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Country Discussion Topics
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Origin of antique wheels???
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rancho calypso    Posted 12-10-2003 at 07:29:14       [Reply]  [Send Email]
We bought a couple of antique wheels yesterday. We are wondering what equipment they might have been on? These are large (4' or more in diameter), double spoked, all metal and very stout. Any ideas? We plan on making gates or augumenting some fence area with these bad boys.

Brother George    Posted 12-11-2003 at 04:27:45       [Reply]  [No Email]
You guys just took me down memory lane describing the repeat action of a horse drawn hay rake. Back in the early 50's when I was a boy, I raked hay with such a machine. As I recall, all one had to do was trip (engage) the dog and after the rake dumped it would automatically return to the lower position. However, sometimes that feature simply wouldn't work and that's when the tines repeatidly slapped against the rear of the seat. Now sirs, that can be a disturbing thing for a 14 year old boy trying to do dad's work.
Thanks for the memory.

Jerry (KS)    Posted 12-10-2003 at 13:49:22       [Reply]  [No Email]

The wheels look like they came off of one of these.

deadcarp    Posted 12-10-2003 at 09:42:22       [Reply]  [No Email]
I'd say they're off a horse drawn hayrake (dump rake). see those wobbly cogs inside the hollow hub? when you wanted to dump the load, you "tromped" on the "treadle", which in turn engaged a bar-type thing against those cogs, then as the wheel rotated it would carry the rake teeth upward til the thing released (often whapping the rake seat and driver in the butt and chewing up your shirt tail.) if your foot was slow, the teeth would keep slapping the seat to remind you to let go. whatever you do, don't tromp that treadle if the horses are trotting! :)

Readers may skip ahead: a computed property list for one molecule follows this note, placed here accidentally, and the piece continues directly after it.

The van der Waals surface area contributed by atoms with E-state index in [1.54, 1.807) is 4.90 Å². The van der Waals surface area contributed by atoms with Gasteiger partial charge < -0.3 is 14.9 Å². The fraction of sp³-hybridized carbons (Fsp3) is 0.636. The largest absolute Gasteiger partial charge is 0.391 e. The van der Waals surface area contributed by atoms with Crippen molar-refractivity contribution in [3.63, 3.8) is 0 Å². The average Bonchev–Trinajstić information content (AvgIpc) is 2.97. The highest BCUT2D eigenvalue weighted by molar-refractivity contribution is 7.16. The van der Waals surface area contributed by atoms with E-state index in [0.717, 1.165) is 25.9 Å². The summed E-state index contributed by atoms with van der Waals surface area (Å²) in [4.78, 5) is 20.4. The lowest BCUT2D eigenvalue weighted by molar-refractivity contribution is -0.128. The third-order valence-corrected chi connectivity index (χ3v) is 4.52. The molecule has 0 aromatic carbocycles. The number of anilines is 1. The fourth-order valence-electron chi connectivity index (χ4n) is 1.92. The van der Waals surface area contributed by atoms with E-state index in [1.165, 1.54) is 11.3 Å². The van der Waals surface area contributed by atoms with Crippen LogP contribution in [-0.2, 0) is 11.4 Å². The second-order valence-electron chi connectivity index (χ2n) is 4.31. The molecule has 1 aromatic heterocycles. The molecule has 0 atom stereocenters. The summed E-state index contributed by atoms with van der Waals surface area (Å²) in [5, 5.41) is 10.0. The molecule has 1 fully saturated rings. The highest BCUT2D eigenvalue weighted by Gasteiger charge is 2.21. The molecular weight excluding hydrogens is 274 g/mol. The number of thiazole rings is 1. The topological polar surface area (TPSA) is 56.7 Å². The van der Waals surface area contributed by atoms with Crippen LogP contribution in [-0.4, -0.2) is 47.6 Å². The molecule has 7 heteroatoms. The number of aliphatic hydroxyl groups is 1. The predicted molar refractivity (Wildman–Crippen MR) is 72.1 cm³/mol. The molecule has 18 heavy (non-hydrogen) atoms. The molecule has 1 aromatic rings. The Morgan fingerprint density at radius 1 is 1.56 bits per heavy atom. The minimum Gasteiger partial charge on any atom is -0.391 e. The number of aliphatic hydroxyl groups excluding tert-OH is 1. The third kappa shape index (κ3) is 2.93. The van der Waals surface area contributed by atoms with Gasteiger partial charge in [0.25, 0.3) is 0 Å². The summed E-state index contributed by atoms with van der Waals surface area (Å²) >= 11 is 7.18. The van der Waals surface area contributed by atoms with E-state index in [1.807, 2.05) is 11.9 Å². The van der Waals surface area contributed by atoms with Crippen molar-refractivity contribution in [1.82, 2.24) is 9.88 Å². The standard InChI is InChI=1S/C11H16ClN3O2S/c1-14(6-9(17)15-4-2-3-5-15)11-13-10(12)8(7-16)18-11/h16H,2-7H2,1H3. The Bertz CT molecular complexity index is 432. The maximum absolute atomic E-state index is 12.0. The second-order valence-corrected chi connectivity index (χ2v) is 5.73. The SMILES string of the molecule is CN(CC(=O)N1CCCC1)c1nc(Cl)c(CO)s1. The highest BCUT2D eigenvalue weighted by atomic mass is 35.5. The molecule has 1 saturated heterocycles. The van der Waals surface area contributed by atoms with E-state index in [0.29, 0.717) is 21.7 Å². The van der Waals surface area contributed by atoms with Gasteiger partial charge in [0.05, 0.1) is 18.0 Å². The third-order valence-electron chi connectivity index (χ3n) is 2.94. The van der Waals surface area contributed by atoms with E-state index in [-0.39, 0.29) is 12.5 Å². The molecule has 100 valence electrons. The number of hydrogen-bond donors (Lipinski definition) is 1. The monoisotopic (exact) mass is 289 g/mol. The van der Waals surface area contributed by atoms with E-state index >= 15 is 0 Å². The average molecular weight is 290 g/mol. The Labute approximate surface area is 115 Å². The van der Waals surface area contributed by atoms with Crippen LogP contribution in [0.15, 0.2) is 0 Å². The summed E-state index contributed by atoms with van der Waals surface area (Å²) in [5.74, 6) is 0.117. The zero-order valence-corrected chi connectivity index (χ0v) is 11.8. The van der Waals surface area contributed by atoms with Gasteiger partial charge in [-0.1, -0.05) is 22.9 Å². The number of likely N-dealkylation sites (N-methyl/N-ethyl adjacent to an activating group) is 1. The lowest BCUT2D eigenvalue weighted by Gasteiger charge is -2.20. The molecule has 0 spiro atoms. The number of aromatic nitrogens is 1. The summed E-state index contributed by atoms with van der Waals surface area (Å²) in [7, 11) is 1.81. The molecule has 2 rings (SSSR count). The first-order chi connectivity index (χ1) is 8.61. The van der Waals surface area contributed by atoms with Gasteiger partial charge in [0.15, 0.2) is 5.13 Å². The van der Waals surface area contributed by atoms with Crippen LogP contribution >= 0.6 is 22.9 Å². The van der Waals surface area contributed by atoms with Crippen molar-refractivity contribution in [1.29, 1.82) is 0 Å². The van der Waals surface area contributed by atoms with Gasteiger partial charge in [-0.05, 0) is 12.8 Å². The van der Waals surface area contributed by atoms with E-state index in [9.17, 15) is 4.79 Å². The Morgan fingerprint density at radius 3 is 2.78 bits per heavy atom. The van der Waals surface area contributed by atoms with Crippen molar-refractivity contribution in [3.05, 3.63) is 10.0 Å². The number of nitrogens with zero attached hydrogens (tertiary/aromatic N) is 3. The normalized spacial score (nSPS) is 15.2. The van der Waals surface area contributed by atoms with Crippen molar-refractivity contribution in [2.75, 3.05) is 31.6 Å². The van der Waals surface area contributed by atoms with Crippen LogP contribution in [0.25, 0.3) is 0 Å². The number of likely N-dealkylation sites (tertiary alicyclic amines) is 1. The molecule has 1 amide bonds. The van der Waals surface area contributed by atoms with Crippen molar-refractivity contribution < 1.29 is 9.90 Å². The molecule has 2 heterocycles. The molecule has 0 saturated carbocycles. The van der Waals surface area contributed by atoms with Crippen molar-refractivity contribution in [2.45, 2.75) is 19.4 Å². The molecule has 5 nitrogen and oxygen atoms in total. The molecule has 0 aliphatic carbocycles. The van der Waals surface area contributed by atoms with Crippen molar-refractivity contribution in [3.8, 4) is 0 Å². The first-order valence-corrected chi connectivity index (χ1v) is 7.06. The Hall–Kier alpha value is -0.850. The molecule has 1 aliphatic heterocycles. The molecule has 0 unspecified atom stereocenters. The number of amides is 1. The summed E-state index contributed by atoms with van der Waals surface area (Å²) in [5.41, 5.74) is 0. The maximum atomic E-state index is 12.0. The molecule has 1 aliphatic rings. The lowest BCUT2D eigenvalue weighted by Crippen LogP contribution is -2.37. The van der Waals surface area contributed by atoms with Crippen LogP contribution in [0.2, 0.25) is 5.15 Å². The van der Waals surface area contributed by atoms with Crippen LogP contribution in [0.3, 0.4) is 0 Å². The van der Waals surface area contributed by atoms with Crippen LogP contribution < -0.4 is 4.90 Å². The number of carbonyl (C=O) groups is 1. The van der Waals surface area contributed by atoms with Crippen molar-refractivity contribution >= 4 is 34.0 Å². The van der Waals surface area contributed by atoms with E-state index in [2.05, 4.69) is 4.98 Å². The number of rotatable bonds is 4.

Jet9N    Posted 12-10-2003 at 13:17:03       [Reply]  [No Email]
I believe that "bar-type thing" is called a "dog".
You're right about getting slapped on the butt.


Doc    Posted 12-10-2003 at 07:44:43       [Reply]  [No Email]
Don't look like actual antiques, but definately old. My guess is they came of of farm machinery such as hay rake or a planter of some kind. Those wheels are used for a variety of farm implements. I say "are" because some are still being used today in the Amish community.

That'd be my guess.

Calypso again...    Posted 12-10-2003 at 08:14:32       [Reply]  [No Email]
found this from your lead Doc:

looks like the origin. Thanks

calypso    Posted 12-10-2003 at 07:50:18       [Reply]  [No Email]
I agree Doc about the NOT antique thing. I guess I should have been more clear on that front. I suspect they are from the 40's or even 50's? They would probably have some wood attached or be wood if they were 'real' antiques. Still pretty old and on their way to antique status ;-) We did buy them in an antique store in Florence, CO.

There ya go    Posted 12-10-2003 at 08:59:33       [Reply]  [No Email]
Yeah, there still around and in use today. Make great yard or driveway ornaments. I have access to quite a few buggy and wagon wheels living amidst the Amish but they know the tourist value and don't give them away. I myself have a large horse drawn wooden cart wheel in my front yard.

It cost me $50 but I can get a lot of old Amish buggy wheels if your interested.

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